The euro rallied despite weak German PPI data and a shrinking Eurozone current account surplus. Market participants chose to react positively to the solid ECB bank lending data which suggested an improvement in financial conditions in the Eurozone and that the Bank’s QE program is working its way into the economy. This would lessen expectations of any action to be taken at the ECB’s meeting on Thursday for more QE and this was supportive for the single currency.
The euro rose from a session low of 1.1323 to a high of 1.1386 before easing lower to the middle of today’s range due to a strengthening dollar on the back of upbeat US housing starts data.
Sterling briefly tested the key 1.5500 level versus the dollar but mostly consolidated in a tight range around 1.5475. There was little response to hawkish comments from Bank of England MPC member Ian McCafferty. He reiterated his stance for an interest rate rise sooner rather than later. He has voted to increase the key rate for the past three months.
The Canadian dollar managed to recover after early post-election losses. The loonie had weakened following Monday’s Federal election in Canada that delivered a Liberal majority government. The USD/CAD pair fell from a high of 1.3046 to 1.2954.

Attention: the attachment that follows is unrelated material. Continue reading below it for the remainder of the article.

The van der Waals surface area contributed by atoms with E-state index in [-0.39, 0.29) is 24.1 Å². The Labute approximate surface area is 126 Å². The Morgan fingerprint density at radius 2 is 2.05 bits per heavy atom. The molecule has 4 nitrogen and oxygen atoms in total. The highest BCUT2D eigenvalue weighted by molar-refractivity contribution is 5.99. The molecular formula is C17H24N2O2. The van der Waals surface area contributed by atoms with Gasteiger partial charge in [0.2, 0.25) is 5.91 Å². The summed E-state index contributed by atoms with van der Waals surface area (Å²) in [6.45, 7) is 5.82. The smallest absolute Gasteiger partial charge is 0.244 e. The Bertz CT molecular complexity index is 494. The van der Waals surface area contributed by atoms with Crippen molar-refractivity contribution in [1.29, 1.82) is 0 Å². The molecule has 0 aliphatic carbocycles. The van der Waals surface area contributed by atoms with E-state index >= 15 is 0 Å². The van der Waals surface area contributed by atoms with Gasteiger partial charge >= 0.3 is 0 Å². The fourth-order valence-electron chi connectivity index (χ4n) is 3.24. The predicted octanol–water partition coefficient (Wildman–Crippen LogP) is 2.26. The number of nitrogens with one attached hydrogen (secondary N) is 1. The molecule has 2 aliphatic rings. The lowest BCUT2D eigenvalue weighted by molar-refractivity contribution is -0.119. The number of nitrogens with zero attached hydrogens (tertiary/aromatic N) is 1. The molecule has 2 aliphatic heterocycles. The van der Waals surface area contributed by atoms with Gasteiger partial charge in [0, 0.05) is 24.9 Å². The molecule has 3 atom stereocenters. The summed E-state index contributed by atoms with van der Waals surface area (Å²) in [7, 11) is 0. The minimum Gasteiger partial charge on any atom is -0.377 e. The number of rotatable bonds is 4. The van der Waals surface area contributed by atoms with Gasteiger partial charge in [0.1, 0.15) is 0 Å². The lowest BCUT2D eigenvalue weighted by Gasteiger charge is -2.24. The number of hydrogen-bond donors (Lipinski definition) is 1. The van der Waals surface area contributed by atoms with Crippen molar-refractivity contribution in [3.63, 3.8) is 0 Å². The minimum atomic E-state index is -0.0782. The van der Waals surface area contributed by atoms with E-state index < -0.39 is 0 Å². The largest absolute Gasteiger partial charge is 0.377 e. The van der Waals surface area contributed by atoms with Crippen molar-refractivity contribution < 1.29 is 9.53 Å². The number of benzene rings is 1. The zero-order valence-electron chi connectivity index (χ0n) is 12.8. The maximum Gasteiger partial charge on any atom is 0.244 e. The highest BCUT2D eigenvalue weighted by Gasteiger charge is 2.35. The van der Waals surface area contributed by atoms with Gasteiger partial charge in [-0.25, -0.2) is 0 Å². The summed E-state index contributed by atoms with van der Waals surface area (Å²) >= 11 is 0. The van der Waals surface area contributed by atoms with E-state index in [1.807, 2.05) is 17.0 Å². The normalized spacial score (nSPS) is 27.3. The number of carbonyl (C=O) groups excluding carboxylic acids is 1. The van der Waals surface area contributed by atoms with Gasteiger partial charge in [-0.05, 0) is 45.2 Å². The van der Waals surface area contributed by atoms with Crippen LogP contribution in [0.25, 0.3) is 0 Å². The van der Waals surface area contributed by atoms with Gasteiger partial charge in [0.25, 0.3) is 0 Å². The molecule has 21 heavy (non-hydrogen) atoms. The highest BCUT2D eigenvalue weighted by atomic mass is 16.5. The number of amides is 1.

The greenback rose against the yen to 119.80 following the release of upbeat US housing starts data, which come a day after an equally positive NAHB homebuilder sentiment index. Housing starts in the US beat market forecasts to rise 6.5% to a seasonally adjusted annual rate of 1,206,000 in September. This followed an upwardly revised 1,132,000 starts in August.
Markets shrugged off disappointing building permits data for privately-owned housing units which were down 5% at a seasonally adjusted annual rate of 1,103,000 in September from the August rate of 1,161,000.
US economic data are watched closely as investors continue to assess their expectations of a Fed rate hike.
Meanwhile, Fed Chair Janet Yellen and the New York Fed’s William Dudley are due to speak later today, although both are delivering welcoming remarks and are not expected to touch upon policy.
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